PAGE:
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Germany in WW2

What was the first holy war that Christians undertook during the crusades?


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February 26, 2011 9:45PM

The First Crusade was not the first Holy War undertaken by the Christians, but perhaps the most famous. For its leaders, the First Crusade had three real objectives: to defeat the Muslims in the Holy Land, to kill or convert Jews wherever they were found, in Europe or elsewhere, and to enrich themselves by whatever means possible. Godfrey of Bouillon swore "to go on this journey only after avenging the blood of the crucified one by shedding Jewish blood and completely eradicating any trace of those bearing the name 'Jew,' thus assuaging his own burning wrath." Some of the earliest battles of the First Crusade occurred within Europe, as separate groups began rampaging against Jews and anyone else unable to stand in their way.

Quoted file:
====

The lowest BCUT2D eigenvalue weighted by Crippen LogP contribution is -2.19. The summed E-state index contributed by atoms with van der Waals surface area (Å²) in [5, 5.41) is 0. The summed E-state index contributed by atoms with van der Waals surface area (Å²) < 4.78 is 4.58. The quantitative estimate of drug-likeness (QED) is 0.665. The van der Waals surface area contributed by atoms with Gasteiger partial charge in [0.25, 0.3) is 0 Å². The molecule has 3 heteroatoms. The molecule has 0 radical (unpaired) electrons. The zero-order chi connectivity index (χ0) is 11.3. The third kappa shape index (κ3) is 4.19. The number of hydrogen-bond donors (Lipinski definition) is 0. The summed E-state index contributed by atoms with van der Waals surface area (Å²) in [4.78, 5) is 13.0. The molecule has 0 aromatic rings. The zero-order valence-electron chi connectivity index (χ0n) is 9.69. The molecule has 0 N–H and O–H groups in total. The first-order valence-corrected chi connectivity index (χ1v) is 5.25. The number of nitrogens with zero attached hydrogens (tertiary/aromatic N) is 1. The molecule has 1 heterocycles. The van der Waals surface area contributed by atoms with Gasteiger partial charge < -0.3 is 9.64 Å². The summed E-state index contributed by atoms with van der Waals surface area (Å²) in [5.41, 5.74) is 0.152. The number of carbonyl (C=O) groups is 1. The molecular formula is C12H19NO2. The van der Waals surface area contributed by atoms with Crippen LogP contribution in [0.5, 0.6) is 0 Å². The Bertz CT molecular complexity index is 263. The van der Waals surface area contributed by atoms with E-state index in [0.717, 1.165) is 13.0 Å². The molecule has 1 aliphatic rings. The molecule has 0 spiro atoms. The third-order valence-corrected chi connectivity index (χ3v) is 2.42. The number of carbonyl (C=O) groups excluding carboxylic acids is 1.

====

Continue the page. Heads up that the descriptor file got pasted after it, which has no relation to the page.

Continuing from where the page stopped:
Beginning in Saxony, the crusade of the priest Folkmar persecuted Jews in Magdeburg and later, Prague. Folkmar and his Saxons were wiped out by the Hungarians after they began pillaging villages in Hungary.

The monk Gottschalk led a crusade from the Rhineland and Lorraine into Hungary, occasionally attacking Jewish communities along the way. In late June 1096, his crusader mob was welcomed by King Coloman of Hungary, but they soon began plundering the countryside and causing drunken disorder. Once their weapons had been removed, the enraged Hungarians attacked and destroyed the entire army.

Not all the Christian leaders supported the attacks on the Jews. Catholic bishops frequently spoke out against forced conversions, and Holy Roman Emperor Henry IV moved to protect the Jews.